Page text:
Il Bidonei is one of the best films ever made, nothing less than that. In its field of interest it is doubtlessly the best ; as it happens that field is of little consequence even though perhaps it sometimes commands a little more (but not so much more) attention than it warrants, especially among the new.
Il Bidone tells the tragic story of the con man. The problem with being a swindler, you have to realise (as sooner or later you will, if you give the matter any consideration at all), is that deceit is not a free option one writes himself. You don't get to choose, freestanding and independently, whether to tell the truth or to lie, just like that. It's not even that you "have to" at the same time also be the sort of person that lies or tells the truth. You don't enter in it at all : if you choose to tell the truth in any whatever instance you perceive this wholly hallucinated choice before you, you therefore told the truth, but therefore just as much were he that told the truth. There's no cleaving of these, if your room is well lit there's also light in your room, you can't have a well lit room with no light in it. See ?
The swindler, the con-man, Il Bidone... he gains something for his trouble. A professional perk, or call it racial ability if you prefer : he is now immune to the civillian, to the man in the street, to the random nobody without a clue. The woman can no longer hold him down with her common, everyday lures, sufficient entrapment for so many others. The workshop or the orchard, the field or the forest hold no spell to him, speak not to him, draw him not one whit. Nothing anywhere can lay any claim to him, he's, after a fashion, free. And they pay him rent, all these things, a day's work readily lifted off a poor, old man working a gas pump. A year's toil, offered willingly by the old man, saving to give his crippled daughter a capital, so she may eat after he dies.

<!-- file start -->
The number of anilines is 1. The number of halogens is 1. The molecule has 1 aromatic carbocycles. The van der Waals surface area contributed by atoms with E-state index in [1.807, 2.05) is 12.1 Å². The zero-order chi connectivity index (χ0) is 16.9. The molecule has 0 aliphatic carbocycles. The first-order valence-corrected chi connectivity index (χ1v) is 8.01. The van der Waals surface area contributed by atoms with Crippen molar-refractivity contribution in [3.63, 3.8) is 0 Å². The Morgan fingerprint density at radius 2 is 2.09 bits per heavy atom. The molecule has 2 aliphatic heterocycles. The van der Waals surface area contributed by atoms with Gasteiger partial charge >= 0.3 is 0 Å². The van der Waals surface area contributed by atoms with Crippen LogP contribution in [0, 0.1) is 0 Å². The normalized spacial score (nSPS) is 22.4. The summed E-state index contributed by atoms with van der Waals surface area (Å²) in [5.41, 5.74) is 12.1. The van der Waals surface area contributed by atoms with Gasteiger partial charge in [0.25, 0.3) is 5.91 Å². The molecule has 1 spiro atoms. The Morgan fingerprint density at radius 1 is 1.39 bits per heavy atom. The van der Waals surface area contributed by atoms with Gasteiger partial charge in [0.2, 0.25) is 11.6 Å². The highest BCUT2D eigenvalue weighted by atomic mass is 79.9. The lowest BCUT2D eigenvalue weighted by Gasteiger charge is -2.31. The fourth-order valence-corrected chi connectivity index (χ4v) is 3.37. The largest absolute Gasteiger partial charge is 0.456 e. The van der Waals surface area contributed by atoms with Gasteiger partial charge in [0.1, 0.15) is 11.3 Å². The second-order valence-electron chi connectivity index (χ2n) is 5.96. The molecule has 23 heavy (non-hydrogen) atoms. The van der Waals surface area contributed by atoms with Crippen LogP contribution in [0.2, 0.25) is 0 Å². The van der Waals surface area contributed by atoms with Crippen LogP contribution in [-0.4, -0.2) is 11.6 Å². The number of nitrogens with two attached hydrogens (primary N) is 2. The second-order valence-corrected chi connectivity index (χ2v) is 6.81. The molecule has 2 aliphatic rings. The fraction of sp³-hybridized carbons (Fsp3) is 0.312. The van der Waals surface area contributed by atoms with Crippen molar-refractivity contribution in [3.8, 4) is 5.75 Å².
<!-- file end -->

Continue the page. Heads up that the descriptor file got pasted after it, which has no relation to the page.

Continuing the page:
The swindler also loses something in exchange. For all that grandiose immunity to the world, the con-man pays, perhaps dearly : he is now vulnerable, to other con-men. It'd be poetic to say "to himself", but not particularly truthful. There's no "himself" left, you see. Existence is predicated on activity, which is to say interacting with the world. The only thing properly called "existence" would be the smoke that raises when one's toil meets the resistence of the medium. If the world's lost all capacity to hold one down, if there's no friction left anywhere... how's one to exist ? In what sense would you say he exists, and how close to madness is this existence ?
So no, it's not that the con-man ends up swindling himself. It's rather that in the end, there's nothing left. Not in any meaningful sense, at any rate. And so it goes.
This thing truly should be the official film of the Republic.———